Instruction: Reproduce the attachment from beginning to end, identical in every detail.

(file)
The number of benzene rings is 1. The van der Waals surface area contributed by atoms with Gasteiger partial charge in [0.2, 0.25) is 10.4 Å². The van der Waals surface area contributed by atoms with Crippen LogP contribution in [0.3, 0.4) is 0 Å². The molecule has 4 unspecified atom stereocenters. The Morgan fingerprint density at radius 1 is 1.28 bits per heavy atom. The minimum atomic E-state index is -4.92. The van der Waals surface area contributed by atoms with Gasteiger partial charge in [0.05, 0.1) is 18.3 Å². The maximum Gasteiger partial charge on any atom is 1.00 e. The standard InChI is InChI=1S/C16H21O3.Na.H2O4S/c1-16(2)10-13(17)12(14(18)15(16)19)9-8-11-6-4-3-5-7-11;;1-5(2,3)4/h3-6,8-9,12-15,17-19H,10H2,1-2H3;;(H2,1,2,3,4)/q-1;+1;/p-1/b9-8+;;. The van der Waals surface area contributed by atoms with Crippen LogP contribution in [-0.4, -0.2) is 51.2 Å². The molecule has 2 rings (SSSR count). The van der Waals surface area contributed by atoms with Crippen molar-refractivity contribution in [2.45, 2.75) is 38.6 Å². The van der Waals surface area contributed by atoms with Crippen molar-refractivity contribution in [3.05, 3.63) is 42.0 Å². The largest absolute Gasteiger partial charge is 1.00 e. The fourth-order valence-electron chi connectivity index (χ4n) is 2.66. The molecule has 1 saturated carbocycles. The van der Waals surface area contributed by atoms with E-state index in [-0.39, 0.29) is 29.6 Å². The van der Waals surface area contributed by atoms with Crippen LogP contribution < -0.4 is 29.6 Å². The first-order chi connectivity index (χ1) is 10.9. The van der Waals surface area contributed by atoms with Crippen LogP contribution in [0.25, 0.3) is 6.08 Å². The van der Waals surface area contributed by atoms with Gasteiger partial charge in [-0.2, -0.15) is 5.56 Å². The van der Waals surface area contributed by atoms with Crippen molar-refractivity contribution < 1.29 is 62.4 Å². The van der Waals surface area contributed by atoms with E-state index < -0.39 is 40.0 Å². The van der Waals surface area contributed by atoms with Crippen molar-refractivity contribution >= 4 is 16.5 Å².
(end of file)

The number of benzene rings is 1. The van der Waals surface area contributed by atoms with Gasteiger partial charge in [0.2, 0.25) is 10.4 Å². The van der Waals surface area contributed by atoms with Crippen LogP contribution in [0.3, 0.4) is 0 Å². The molecule has 4 unspecified atom stereocenters. The Morgan fingerprint density at radius 1 is 1.28 bits per heavy atom. The minimum atomic E-state index is -4.92. The van der Waals surface area contributed by atoms with Gasteiger partial charge in [0.05, 0.1) is 18.3 Å². The maximum Gasteiger partial charge on any atom is 1.00 e. The standard InChI is InChI=1S/C16H21O3.Na.H2O4S/c1-16(2)10-13(17)12(14(18)15(16)19)9-8-11-6-4-3-5-7-11;;1-5(2,3)4/h3-6,8-9,12-15,17-19H,10H2,1-2H3;;(H2,1,2,3,4)/q-1;+1;/p-1/b9-8+;;. The van der Waals surface area contributed by atoms with Crippen LogP contribution in [-0.4, -0.2) is 51.2 Å². The molecule has 2 rings (SSSR count). The van der Waals surface area contributed by atoms with Crippen molar-refractivity contribution in [2.45, 2.75) is 38.6 Å². The van der Waals surface area contributed by atoms with Crippen molar-refractivity contribution in [3.05, 3.63) is 42.0 Å². The largest absolute Gasteiger partial charge is 1.00 e. The fourth-order valence-electron chi connectivity index (χ4n) is 2.66. The molecule has 1 saturated carbocycles. The van der Waals surface area contributed by atoms with E-state index in [-0.39, 0.29) is 29.6 Å². The van der Waals surface area contributed by atoms with Crippen LogP contribution < -0.4 is 29.6 Å². The first-order chi connectivity index (χ1) is 10.9. The van der Waals surface area contributed by atoms with Crippen LogP contribution in [0.25, 0.3) is 6.08 Å². The van der Waals surface area contributed by atoms with Gasteiger partial charge in [-0.2, -0.15) is 5.56 Å². The van der Waals surface area contributed by atoms with Crippen molar-refractivity contribution < 1.29 is 62.4 Å². The van der Waals surface area contributed by atoms with E-state index < -0.39 is 40.0 Å². The van der Waals surface area contributed by atoms with Crippen molar-refractivity contribution >= 4 is 16.5 Å².